3. The tracker is not very comfortable (imagine strapping a pager to your upper arm all day). 
  4. The device doesn't really provide any type of useful feedback such as vibration alerts, cues, smart notifications, etc. You may eventually forget that it's there. It's not nearly as engaging as modern activity trackers that have lights, screens, and vibrating alerts.

The authors also state, "the use of wearable technology was not initiated at the onset of the intervention, which may have influenced how the participants adopted and used the technology during their weight loss efforts..." Many people are missing this point. Adoption and engagement are critical factors that can impact the success of any type of sustainable behavior change.

So, if the goal is to sustain lasting behavior changes that will lead to weight loss and healthy eating, then you need to study devices that people will easily wear daily, devices that will provide useful feedback in real-time, and devices that won't make people self-conscious about their attempt to lose weight.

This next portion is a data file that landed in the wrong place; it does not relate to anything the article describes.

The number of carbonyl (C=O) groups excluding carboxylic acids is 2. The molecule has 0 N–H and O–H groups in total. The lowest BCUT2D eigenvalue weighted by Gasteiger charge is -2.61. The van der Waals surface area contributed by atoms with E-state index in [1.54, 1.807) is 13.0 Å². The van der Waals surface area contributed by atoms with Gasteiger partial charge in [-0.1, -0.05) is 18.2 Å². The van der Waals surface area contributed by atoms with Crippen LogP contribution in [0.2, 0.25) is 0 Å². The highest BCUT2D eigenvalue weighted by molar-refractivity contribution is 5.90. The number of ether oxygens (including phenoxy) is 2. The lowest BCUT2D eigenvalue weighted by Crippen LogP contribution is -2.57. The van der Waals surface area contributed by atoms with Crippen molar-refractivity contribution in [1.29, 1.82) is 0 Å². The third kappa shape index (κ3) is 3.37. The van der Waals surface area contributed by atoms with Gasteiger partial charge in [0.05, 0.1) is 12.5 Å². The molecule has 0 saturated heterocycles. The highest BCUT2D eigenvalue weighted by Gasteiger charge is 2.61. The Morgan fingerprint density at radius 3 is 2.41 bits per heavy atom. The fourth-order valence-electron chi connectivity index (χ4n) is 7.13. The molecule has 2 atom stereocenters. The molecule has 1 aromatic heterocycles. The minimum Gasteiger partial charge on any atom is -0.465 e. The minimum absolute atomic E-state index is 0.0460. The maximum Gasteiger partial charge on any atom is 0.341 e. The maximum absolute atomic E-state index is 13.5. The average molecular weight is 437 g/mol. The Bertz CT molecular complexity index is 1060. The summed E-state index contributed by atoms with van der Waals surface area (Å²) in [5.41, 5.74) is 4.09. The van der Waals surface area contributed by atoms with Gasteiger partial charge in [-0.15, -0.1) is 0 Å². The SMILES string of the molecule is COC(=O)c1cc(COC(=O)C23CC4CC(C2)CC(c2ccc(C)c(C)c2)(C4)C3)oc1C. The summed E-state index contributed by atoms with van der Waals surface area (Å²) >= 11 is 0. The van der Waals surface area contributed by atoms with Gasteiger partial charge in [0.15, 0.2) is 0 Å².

Finally, keep in mind that the study began with intensive weight loss interventions for 6 months (weekly group sessions), then the groups continued to participate in monthly group sessions (and received phone calls, text message reminders, etc.) Most people who choose to purchase and use a wearable device don't gain access to this type of support and structure. Most consumers are curious or they may be in a contemplative stage where they want to see how an activity tracker may help them achieve a healthier lifestyle.

Intensive, structured weight loss programs are great ways to kick-start a new journey towards healthy living, but people need to be taught how to use tools in a way that is natural to their workflow and daily habits. If you're not accustomed to strapping a large device to your arm, then you'll be one of the first ones to stop using the device after a few weeks or months. In contrast, if you normally wear a watch and use a smartphone, then it'll be much easier to wear a device that is simple and that provides useful feedback (such as smart notifications that you can customize so that you don't run into alert fatigue).